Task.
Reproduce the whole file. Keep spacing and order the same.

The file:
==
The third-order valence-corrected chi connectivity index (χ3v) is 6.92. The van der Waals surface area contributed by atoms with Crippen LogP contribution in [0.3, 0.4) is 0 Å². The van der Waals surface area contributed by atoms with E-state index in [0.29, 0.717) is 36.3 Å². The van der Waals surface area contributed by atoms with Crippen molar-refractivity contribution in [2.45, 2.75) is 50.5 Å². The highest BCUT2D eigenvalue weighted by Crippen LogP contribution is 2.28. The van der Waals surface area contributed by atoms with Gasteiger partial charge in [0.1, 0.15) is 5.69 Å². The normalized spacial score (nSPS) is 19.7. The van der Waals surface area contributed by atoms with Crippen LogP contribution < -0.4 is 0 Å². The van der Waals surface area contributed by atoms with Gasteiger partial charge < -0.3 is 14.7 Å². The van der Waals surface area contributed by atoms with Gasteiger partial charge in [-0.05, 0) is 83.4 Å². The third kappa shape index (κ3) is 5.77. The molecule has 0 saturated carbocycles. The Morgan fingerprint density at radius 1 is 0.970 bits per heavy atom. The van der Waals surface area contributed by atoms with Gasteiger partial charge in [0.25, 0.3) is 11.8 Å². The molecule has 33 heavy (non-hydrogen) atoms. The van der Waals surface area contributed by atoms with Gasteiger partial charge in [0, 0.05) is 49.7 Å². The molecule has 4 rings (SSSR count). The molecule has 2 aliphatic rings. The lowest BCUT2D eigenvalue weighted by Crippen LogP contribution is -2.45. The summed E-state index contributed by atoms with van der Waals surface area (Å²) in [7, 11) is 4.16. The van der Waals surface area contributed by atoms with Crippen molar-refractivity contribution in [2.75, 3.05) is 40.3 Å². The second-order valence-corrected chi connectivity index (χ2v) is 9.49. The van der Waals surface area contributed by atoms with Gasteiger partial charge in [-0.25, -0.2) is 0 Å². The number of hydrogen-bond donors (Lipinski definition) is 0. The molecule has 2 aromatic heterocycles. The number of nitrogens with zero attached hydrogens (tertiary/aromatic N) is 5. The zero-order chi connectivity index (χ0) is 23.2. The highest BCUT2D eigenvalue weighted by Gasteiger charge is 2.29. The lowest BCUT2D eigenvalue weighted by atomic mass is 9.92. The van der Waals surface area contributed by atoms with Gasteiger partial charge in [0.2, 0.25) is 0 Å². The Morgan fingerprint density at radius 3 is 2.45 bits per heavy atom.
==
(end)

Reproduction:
The third-order valence-corrected chi connectivity index (χ3v) is 6.92. The van der Waals surface area contributed by atoms with Crippen LogP contribution in [0.3, 0.4) is 0 Å². The van der Waals surface area contributed by atoms with E-state index in [0.29, 0.717) is 36.3 Å². The van der Waals surface area contributed by atoms with Crippen molar-refractivity contribution in [2.45, 2.75) is 50.5 Å². The highest BCUT2D eigenvalue weighted by Crippen LogP contribution is 2.28. The van der Waals surface area contributed by atoms with Gasteiger partial charge in [0.1, 0.15) is 5.69 Å². The normalized spacial score (nSPS) is 19.7. The van der Waals surface area contributed by atoms with Crippen LogP contribution < -0.4 is 0 Å². The van der Waals surface area contributed by atoms with Gasteiger partial charge < -0.3 is 14.7 Å². The van der Waals surface area contributed by atoms with Gasteiger partial charge in [-0.05, 0) is 83.4 Å². The third kappa shape index (κ3) is 5.77. The molecule has 0 saturated carbocycles. The Morgan fingerprint density at radius 1 is 0.970 bits per heavy atom. The van der Waals surface area contributed by atoms with Gasteiger partial charge in [0.25, 0.3) is 11.8 Å². The molecule has 33 heavy (non-hydrogen) atoms. The van der Waals surface area contributed by atoms with Gasteiger partial charge in [0, 0.05) is 49.7 Å². The molecule has 4 rings (SSSR count). The molecule has 2 aliphatic rings. The lowest BCUT2D eigenvalue weighted by Crippen LogP contribution is -2.45. The summed E-state index contributed by atoms with van der Waals surface area (Å²) in [7, 11) is 4.16. The van der Waals surface area contributed by atoms with Crippen molar-refractivity contribution in [2.75, 3.05) is 40.3 Å². The second-order valence-corrected chi connectivity index (χ2v) is 9.49. The van der Waals surface area contributed by atoms with Gasteiger partial charge in [-0.25, -0.2) is 0 Å². The number of hydrogen-bond donors (Lipinski definition) is 0. The molecule has 2 aromatic heterocycles. The number of nitrogens with zero attached hydrogens (tertiary/aromatic N) is 5. The zero-order chi connectivity index (χ0) is 23.2. The highest BCUT2D eigenvalue weighted by Gasteiger charge is 2.29. The lowest BCUT2D eigenvalue weighted by atomic mass is 9.92. The van der Waals surface area contributed by atoms with Gasteiger partial charge in [0.2, 0.25) is 0 Å². The Morgan fingerprint density at radius 3 is 2.45 bits per heavy atom.